For meaningful investment to happen and for businesses to flourish, ease of doing business is an index, which nearly all-aspiring countries these days take very seriously. Despite a lot of election time rhetoric, unfortunately the PTI’s government in its short tenure has not inspired any confidence in this sphere. Interest rate has climbed into double digits at 10.25%, meaning the effective borrowing rate for the SMEs being close 17%; no one-stop compliance windows established so far implying businesses still have to grapple with multiple governmental agencies that some count at more than 50 (including federal, provincial and municipal); and last but not least, still missing are any real reforms aimed at: a) distancing the tax payer from the tax collector; b) reducing excessive and often counter-productive governmental oversight on businesses; c) tangibly reducing bureaucratic red tape in routine operational matters, and d) rebalancing the skewed business laws that give unnecessarily wide powers to the regulator – in short, all talk and no real action so far to practically help in ease of doing business in Pakistan. In fact on the contrary doing business in Pakistan has become more difficult over the last 9 months: A massively devalued Rupee has compromised on the connectivity of the Pakistanis per say with the outside world – a natural side effect of any devaluation drive – leading to added capital pressures on any new plant investments for capacity addition, up-gradation for value addition or for balancing and modernization. The question that remains is: now that Mr. Omar is gone, will Mr. Sheikh will be seriously looking to address these issues when presenting the Budget 2019-20?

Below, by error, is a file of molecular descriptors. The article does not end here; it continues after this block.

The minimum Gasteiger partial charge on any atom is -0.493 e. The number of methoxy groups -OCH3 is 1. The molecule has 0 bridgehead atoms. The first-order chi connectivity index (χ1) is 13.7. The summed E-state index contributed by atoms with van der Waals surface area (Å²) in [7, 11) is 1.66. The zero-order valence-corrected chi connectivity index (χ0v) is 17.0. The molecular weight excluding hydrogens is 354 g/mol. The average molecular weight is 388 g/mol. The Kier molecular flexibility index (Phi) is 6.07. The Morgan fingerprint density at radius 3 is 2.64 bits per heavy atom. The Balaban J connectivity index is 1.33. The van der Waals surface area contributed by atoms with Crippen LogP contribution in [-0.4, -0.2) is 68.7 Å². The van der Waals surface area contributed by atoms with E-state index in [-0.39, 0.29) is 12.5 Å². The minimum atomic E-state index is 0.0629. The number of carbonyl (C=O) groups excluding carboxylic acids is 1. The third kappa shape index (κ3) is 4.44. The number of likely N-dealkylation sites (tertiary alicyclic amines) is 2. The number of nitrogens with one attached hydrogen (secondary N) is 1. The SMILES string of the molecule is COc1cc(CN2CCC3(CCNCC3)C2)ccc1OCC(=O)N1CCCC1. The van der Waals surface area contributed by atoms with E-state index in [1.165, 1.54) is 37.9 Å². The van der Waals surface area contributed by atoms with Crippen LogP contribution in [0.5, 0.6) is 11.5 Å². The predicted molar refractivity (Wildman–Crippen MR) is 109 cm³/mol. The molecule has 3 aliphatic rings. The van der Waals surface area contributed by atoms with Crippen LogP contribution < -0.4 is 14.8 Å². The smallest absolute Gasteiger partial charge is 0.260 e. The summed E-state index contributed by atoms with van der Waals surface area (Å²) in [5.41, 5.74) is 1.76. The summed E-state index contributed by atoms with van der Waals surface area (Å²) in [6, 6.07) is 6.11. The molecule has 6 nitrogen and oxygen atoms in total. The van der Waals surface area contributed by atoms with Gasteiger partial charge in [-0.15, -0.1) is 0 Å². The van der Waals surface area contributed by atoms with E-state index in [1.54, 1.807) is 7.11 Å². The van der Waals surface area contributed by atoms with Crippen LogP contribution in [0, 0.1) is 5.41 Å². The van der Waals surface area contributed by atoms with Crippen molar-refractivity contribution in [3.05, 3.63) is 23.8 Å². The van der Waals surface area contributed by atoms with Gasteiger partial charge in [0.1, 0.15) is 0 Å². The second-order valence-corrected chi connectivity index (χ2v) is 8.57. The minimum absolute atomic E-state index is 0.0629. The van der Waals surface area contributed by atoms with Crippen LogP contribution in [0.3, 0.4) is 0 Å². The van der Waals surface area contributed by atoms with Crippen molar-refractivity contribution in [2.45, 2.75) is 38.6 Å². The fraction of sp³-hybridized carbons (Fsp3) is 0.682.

An underappreciated factor in long-term budget projections is how the projected interest rate (“R”) that the federal government pays on its debt and the projected growth rate of the economy (“G”) relate to one another.

In a nutshell, policymakers can more easily restore the nation’s fiscal health when the economic growth rate exceeds the average interest rate than vice versa. That’s because, when economic growth rates exceed Treasury interest rates, the burden of existing debt shrinks over time.  Or, putting it technically, policymakers can more easily achieve long-run debt sustainability when R minus G, or R-G, is negative than when it’s positive - sadly this is something that we are unlikely to see in the Pakistani economy, at least in the short run, which therefore makes the historical relationship between economic growth and interest rates even more crucial in our case.